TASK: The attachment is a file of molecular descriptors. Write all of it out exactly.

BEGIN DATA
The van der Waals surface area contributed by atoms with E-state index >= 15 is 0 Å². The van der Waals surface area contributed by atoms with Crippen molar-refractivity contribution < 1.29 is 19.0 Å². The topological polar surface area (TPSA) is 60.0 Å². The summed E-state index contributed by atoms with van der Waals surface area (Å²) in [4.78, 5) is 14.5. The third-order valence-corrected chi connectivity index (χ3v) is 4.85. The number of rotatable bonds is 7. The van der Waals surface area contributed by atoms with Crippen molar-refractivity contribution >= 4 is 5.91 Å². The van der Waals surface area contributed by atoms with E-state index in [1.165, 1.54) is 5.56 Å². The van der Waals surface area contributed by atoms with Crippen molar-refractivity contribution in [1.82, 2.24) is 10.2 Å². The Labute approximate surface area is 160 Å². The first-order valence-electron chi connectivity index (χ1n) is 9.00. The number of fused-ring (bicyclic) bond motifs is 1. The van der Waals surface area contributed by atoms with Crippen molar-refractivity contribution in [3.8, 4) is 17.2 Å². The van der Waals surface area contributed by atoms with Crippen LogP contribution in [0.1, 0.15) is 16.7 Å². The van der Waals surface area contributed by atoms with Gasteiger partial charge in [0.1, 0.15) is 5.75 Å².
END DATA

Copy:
The van der Waals surface area contributed by atoms with E-state index >= 15 is 0 Å². The van der Waals surface area contributed by atoms with Crippen molar-refractivity contribution < 1.29 is 19.0 Å². The topological polar surface area (TPSA) is 60.0 Å². The summed E-state index contributed by atoms with van der Waals surface area (Å²) in [4.78, 5) is 14.5. The third-order valence-corrected chi connectivity index (χ3v) is 4.85. The number of rotatable bonds is 7. The van der Waals surface area contributed by atoms with Crippen molar-refractivity contribution >= 4 is 5.91 Å². The van der Waals surface area contributed by atoms with E-state index in [1.165, 1.54) is 5.56 Å². The van der Waals surface area contributed by atoms with Crippen molar-refractivity contribution in [1.82, 2.24) is 10.2 Å². The Labute approximate surface area is 160 Å². The first-order valence-electron chi connectivity index (χ1n) is 9.00. The number of fused-ring (bicyclic) bond motifs is 1. The van der Waals surface area contributed by atoms with Crippen molar-refractivity contribution in [3.8, 4) is 17.2 Å². The van der Waals surface area contributed by atoms with Crippen LogP contribution in [0.1, 0.15) is 16.7 Å². The van der Waals surface area contributed by atoms with Gasteiger partial charge in [0.1, 0.15) is 5.75 Å².